The Times’ saturation coverage of the attack and its aftermath is, of course, indispensable – and remarkable. Still, the paper of record has tended to leave yawning crevices of doubt and anxiety in its coverage – apparently by design. How much asbestos is in the air by ground zero was a question it took the paper upwards of a month to answer. (“The persistent doubts and fears of residents,” the Times reported in an apparent attempt at reassurance, “may actually be deeply rooted in human nature and evolution, and are apt to continue to outweigh any reassurances provided by health or environmental officials.”) Are the police using racial profiling (a practice many New Yorkers privately admit to using on the subway)? What threats lead sources to say that there’s a 100 percent probability of a new attack? These crevices, combined with the unwillingness of the media to bridge them with interpretation, manifest both a wartime lack of information and a wartime concern for the civic weal. Rule No. 1: Don’t cause panic. But readers are not afraid to interpret. And we’re plenty worried.

What a stroke of luck for Tony Kushner to have written a play about Afghanistan, right? Not exactly. While the play contains certain Nostradamus prefigurings (“If you love the Taliban so much, why don’t you bring them to New York?” asks one character. “Well, don’t worry,” replies another. “They’re coming to New York”), the prophecies have nothing to teach us – we’re living them. And the event, in its extremities of feeling, its visual spectacle, its rhetoric of crusaders and infidels and Wanted Dead or Alive, inevitably dwarfs its artistic representations. “God knows,” Kushner told an L.A. Times reporter, “there should be a certain degree of caution approaching the subject of this horror. As with Auschwitz, or the slave ships.”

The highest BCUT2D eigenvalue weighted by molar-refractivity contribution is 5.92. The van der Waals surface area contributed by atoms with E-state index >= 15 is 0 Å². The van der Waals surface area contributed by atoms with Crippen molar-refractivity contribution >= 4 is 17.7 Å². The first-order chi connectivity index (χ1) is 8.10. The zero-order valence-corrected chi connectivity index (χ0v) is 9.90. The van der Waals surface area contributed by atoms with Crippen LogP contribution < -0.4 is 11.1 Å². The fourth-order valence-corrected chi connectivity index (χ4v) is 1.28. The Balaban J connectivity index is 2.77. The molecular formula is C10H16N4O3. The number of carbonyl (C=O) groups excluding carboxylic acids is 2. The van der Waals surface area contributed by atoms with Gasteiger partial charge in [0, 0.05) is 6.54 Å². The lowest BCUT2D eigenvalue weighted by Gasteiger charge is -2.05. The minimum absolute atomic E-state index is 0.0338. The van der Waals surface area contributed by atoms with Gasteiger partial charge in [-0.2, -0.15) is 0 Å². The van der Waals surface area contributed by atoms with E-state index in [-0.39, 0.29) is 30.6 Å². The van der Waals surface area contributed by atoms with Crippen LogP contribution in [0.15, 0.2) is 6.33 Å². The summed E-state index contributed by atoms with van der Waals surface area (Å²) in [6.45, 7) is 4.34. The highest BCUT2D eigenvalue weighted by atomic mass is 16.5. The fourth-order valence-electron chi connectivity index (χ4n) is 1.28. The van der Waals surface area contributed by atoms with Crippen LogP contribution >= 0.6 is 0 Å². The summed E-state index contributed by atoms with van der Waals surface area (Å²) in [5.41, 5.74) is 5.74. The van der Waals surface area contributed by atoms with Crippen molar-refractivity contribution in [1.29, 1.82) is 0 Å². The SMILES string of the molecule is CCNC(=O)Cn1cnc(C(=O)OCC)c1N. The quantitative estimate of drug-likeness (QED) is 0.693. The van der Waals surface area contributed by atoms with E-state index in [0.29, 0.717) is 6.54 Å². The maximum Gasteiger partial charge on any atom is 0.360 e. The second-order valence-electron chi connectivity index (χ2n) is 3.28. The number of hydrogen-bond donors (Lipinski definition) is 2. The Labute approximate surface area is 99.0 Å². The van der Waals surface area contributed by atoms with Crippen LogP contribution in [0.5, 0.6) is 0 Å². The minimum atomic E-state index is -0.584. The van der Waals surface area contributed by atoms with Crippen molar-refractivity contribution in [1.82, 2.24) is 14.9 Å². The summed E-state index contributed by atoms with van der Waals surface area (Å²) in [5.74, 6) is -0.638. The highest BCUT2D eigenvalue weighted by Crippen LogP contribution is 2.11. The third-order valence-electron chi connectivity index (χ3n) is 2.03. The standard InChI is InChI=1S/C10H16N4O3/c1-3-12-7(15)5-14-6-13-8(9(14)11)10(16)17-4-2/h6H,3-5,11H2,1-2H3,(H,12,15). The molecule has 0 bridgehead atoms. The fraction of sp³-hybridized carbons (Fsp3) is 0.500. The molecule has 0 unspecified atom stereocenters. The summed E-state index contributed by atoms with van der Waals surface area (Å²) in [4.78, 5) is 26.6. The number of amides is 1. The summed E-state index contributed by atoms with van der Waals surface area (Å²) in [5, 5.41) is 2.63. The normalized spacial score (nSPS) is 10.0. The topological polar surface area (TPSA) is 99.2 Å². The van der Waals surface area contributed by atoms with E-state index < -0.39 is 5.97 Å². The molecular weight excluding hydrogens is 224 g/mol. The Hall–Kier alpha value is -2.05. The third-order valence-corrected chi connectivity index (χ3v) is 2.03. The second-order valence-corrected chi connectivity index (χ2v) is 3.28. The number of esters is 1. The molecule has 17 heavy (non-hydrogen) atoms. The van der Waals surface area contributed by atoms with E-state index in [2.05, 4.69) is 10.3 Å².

Ten years ago, the television coverage of the Gulf War featured a monthlong bombs-bursting-in-air fireworks festival accompanied by beaming officers who pointed out precision-guided munitions being feathered down air ducts. In this conflict, the before-and-after pictures look depressingly similar. And after the officers have convinced us that, yes, the bombs have found their target, they struggle to explain how we’ve impacted the enemy’s ability to make war: their (deserted) camp has been destroyed. Does this mean, what, they can’t practice on the shooting range? Do pushups? The images underscore the fact that in a conflict in which America has everything at stake, our enemies have little to lose.

Just a month ago, Donald Rumsfeld seemed a has-been, fighting a quixotic jihad on behalf of his beloved missile shield. Democrats of a certain age couldn’t help seeing a parody of Bob McNamara, or a character out of Dr. Strangelove. But now his demeanor makes sense: a jaunty soldierliness, accompanied by – surprise – a sense of humor. In deadpan midwestern lockjaw, he pokes fun at aides and reporters (Ari Fleischer, by contrast, seems in his exaggerated somberness like one of those out-of-towners who called on the day of the attack). Rumsfeld’s bluff comportment winks at the artificiality of the news conference: “I know secrets. You know I know secrets. But I’m not going to tell them to you … and you know that.”

Just over a year ago, Sebastian Junger, author of The Perfect Storm, joined forces with war journalist Scott Anderson to start a bar in Chelsea known as the Half King. Conceptually, the Half King seemed torn from a J. Peterman catalogue – the kind of place where, passing through town, a war correspondent could hang up his tank goggles and have a couple of stiff ones. Both writers have lived it, not only talked it; still, there was a whiff of adolescent romanticism about it. American culture marauding over the world, Junger and Anderson were on their way to see the last of the Mohicans. Then September 11 made many of us war tourists (raise your hand if you’ve been to ground zero). And there are, clearly, an alarming number of Mohicans. But while temporarily raising the value of Junger’s cultural product (his new book, Fire, was optioned for “high six figures”), it removed his monopoly on cojones – everyone in New York has been in a war.